A pledge drive is a pre-election initiative where citizen groups ask candidates to publicly commit to upholding a set of principles or to take specific actions if they are elected. The candidate’s commitment is made by signing the pledge and, thus, campaign pledges often hold more weight than campaign promises.
Purpose: Typically, groups use this tactic to get candidates to commit to good governance principles once in office, such as measures to reduce corruption, increase transparency and improve government responsiveness. However, pledge drives can also be used by issue-based organizations to get candidates to commit to a specific policy solution that the group deems important. In the post-election period, groups can use pledge drives to monitor elected officials’ behavior and accountability to their campaign pledges.
Considerations: On their own, pledge drives are not monitoring initiatives, but they do set the stage for post-election monitoring during which citizens can hold newly elected officials accountable for the pledges they signed. Because pledge drives tend to be highly publicized and officials often feel the pressure of the spotlight, it can be a good tactic for holding elected leaders accountable at the national level.
In order to be meaningful, pledge drives require candidate, political party, media and citizen buy-in. As such, these drives are often conducted by national-level CSOs or a coalition of CSOs with a wide geographical reach, strong connections with political parties, and a high capacity for managing media relations.
To be fair and balanced, all candidates or parties contesting the elections should be presented with the opportunity to sign the pledge. In some instances, only a few candidates may sign the pledge. However, even those candidates who refuse or do not respond to a group’s pledge campaign send a message to voters. Sometimes none of the signatories to the pledge are elected, and thus there is very little to track after the elections. In these cases, the pledge drive serves more as a voter guide by signaling to voters which candidates were ready to act on the issues. In any scenario, pledge drives have the power to encourage competition among candidates in terms of their readiness to abide by democratic principles and adopt good policies to meet citizen needs.
Groups have created pledge campaigns by:
- Developing a pledge document outlining the desired post-election behavior. This may be a pledge to adhere to good governance or anti-corruption standards, or it may be a pledge to agree to solving a specific priority issue if elected;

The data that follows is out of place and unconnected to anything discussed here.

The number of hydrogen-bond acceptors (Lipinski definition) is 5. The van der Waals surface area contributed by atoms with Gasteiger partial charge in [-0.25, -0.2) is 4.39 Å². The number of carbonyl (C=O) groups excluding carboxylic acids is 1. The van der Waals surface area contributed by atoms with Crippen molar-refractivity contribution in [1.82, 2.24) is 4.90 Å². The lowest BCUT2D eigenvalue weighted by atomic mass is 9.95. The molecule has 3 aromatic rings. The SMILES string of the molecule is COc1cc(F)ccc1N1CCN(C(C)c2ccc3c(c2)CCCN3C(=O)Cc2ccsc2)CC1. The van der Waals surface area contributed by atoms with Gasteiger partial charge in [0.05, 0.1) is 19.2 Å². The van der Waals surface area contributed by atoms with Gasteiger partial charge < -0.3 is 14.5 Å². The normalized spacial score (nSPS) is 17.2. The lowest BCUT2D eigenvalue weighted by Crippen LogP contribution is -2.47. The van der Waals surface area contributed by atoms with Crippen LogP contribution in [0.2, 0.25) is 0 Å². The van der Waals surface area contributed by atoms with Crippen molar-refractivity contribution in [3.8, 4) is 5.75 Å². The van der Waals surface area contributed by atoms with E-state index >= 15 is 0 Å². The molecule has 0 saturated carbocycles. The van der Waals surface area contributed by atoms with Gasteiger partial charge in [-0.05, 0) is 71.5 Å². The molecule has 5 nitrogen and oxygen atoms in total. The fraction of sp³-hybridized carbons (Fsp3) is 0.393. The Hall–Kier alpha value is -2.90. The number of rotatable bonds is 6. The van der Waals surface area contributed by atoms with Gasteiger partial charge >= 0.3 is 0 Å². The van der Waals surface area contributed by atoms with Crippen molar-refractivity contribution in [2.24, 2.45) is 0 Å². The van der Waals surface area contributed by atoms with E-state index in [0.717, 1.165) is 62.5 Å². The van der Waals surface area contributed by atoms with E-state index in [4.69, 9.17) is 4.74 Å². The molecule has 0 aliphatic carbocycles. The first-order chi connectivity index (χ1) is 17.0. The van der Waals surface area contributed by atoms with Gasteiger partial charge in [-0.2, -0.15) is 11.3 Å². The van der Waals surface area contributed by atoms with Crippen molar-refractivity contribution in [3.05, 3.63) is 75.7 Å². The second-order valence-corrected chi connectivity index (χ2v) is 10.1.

- Meeting with candidates to explain the pledge drive and encourage them to sign on;
- Organizing a highly publicized (preferably televised) event where key candidates sign the pledge;
- Developing and disseminating posters, buttons and stickers with the pledge drive logo;
- Continuously meeting with political party representatives and other candidates to explain the pledge drive, gain support for the campaign, and encourage candidates to sign the pledge; and
- Continuing to publicize the pledge drive through TV, radio interviews and press conferences.
Follow-through on the pledge drive must be tracked in the post-election period for the monitoring initiative to be effective. Groups can do this by:
- Developing a monitoring form;
- Identifying communities where newly elected officials signed the pledge;
- Establishing a monitoring group of 10-15 active citizens in each of the identified communities;
- Meeting with local government officials to explain the project and inform them they will be monitored;
- Training the monitoring groups on how to evaluate local government officials and complete the monitoring form;
- Holding pre-assessment meetings with the local government officials and monitoring groups so that the officials can talk about their accomplishments and ongoing efforts;
- Providing any necessary support as the local monitoring groups observe and analyze local officials’ performances;
- Collecting the local monitoring groups’ findings and regularly compiling the information into performance report cards;
- Holding regular meetings with the monitored local officials to share the performance report cards, discuss the results and provide feedback; and
- Holding an event to recognize the achievements of the highest-scoring officials.
In Albania, during the post-election phase of the “Good Governance Monitoring Campaign,” citizen groups participated in city council and municipal meetings to determine the extent to which newly elected representatives were upholding their pledges. ACAC used a monitoring form to engage citizen groups and communes in monitoring and assessing the performance of the mayors and local representatives who had signed the good governance pledge in the pre-election period. ACAC concluded the initiative with a roundtable honoring the top mayors who scored highest on their good governance report cards.
Recommendations for Program Implementers
- Identify reformers within political parties and involve them to the extent possible in campaign-related monitoring initiatives.
- Because the election period is limited, there is generally not a lot of time for in-depth discussions on a wide range of issues. Citizens and CSOs should systematically prioritize the issues they want candidates to address.
- Consider that a large part of campaign monitoring is to make candidates and parties more concrete in their promises and commitments and more realistic to context.
- Civic groups can initiate small-scale campaign monitoring by focusing on only one issue of interest and one or two regional elections. Campaign monitoring does not have to cover all the issues or the whole country.
- Campaign monitoring will most likely become useful for any other type of political process monitoring and advocacy campaigns, thus it should be considered by all civic groups.